impossible is nothing, Nike ads says.. why not? a dream is a dream, a bed covered with rose petals is unforgettable romance… who cares if dreams are also a business :-)

>> Contacts for more info <<

can someone explain

Tuesday, April 3rd, 2007

can someone tell me how it works. imagine you need a sponsor for a project of your client’s’. you ask around, someone addresses you to some others who regularly do fund raising. so you ask them for money, but they tell you they have no money, because they will spend much money to organize their next fund raising.

do i miss something?


Sunday, April 1st, 2007

so Alexandra made it, she is the first woman gondolier. but a private gondolier. only a half victory.



update of April 4: in response to Clodia’s comment. i understand it’s kind of shocking and may not be not very feminine to see a woman rowing like a man in the Grand canal. i think this is all about breaking barriers (and making money: don’t forget it’s a great adveertising campaign for the hotel which hired and supported her).

yes, we are surprised. there are contradictions, always: in italy we may be more or less proud of one existing woman gondolier, whilst we begin hearing stories of (how many?) of immigrated women who cannot decide about their own future because “other cultures” (which are only excuses to some men’s power) state that women are inferior beings, which can be segregated, used, beaten and abused. women fought hard to get their independence, and it’s not over. in italy we want to look forward, not backwards, and have different cultures enrich each other. so if Alexandra can be an example of an independent life, i applaude. even though i truly prefer a smiling guy to drive me in the gondola ;)





about gondolas:

cellos please

Monday, March 12th, 2007

the talk of the town. as many others, last week we were informed that a group of music students in an educational tour from different parts of the USA was arriving in Venice in a couple of days and planning to do some performing at Piazza San Marco and maybe join a small group of young local musicians. The problem is that they needed 3 cellos (didn’t take the ones from there, because it was too expensive and maybe they feared some damages in the trasportations, and maybe some troubles with customs). Their parents in the States started to search the cellos for rent in venice, via phone and mail. Anyone from Conservatorio to the Tourism bureau was alerted. We were too, at . The concert was planned for Saturday night, March 10th. A cry for help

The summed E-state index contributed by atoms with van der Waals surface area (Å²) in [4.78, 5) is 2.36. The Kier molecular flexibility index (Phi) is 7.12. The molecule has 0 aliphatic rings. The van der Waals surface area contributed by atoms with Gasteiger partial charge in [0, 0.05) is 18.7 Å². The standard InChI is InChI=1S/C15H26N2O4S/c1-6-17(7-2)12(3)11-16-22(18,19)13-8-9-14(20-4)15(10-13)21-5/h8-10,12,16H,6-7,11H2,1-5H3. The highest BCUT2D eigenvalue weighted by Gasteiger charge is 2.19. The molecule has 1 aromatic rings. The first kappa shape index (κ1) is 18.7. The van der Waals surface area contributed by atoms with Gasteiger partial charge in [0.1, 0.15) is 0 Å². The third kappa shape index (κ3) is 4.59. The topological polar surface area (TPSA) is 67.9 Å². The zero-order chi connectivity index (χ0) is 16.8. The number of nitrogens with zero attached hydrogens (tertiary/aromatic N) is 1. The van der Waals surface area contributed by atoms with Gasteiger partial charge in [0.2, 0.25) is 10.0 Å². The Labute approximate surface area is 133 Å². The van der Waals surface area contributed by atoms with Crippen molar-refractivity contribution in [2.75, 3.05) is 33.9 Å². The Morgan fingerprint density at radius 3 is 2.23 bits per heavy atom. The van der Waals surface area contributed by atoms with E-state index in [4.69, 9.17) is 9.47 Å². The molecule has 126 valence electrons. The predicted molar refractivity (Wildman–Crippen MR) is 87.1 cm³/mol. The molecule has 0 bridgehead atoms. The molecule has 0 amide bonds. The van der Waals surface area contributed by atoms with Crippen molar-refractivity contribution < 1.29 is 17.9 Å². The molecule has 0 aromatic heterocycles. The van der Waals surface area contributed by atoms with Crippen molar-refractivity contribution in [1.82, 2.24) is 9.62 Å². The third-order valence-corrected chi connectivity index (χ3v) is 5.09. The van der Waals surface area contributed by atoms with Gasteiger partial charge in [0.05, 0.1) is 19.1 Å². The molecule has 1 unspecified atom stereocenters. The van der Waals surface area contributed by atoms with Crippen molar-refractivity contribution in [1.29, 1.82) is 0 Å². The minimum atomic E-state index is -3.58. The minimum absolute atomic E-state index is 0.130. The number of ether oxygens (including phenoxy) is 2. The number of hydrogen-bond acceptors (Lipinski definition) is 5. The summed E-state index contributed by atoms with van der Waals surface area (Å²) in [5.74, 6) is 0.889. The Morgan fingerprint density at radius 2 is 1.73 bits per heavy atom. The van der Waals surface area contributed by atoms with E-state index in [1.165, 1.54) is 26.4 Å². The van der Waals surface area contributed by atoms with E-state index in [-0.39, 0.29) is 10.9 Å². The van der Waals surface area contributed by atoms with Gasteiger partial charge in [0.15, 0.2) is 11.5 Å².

What happened? Everyone started calling friends, shops, institutions, with the result that the same people were called several times in the day. So when you called someone, he or she regularly answered “I already know. and the answer is no”. No? why?


i’m reporting, so please do not shoot the pianist.

first of all, Venice is neither NY nor LA. it’s a small town with 50,000 residents (less than pigeons, 60-70,000). so you cannot expect to have the same services you would find in the States.

No cellos for rent in venice, simply. and there seemed to be a very low budget for the rent (this was the passed-on word: not hard to believe, as they were students): otherwise, mountains would have been moved to bring in cellos from anywhere, Milan or Rome.


to venetians, the inquire was considered not so far from a lending request. But: cellos are expensive, personal, delicate instruments. the less expensive cellos cost about 600 euros (made in China: who would use them in a concert? an expert told me), the “regular” ones cost thousands of euro (would you lend yours to an unknown student?). More: the 10th of March is Saturday, and even admitting that some artist could lend a cello, Saturday evening is usually already booked for concerts.


we did not hear from them again. no idea what happened. given circumstances and time, i guess they were only able to rent some guitars. too bad, if so. many people were really willing to help (me included), but there was nowhere else to ask to.


end of the story (and lessons to learn, for anyone): lesson one, collect as much information as possible in advance, for any plan and travel. lesson two, do not expect red carpets. and bring your own musical instrument if possible!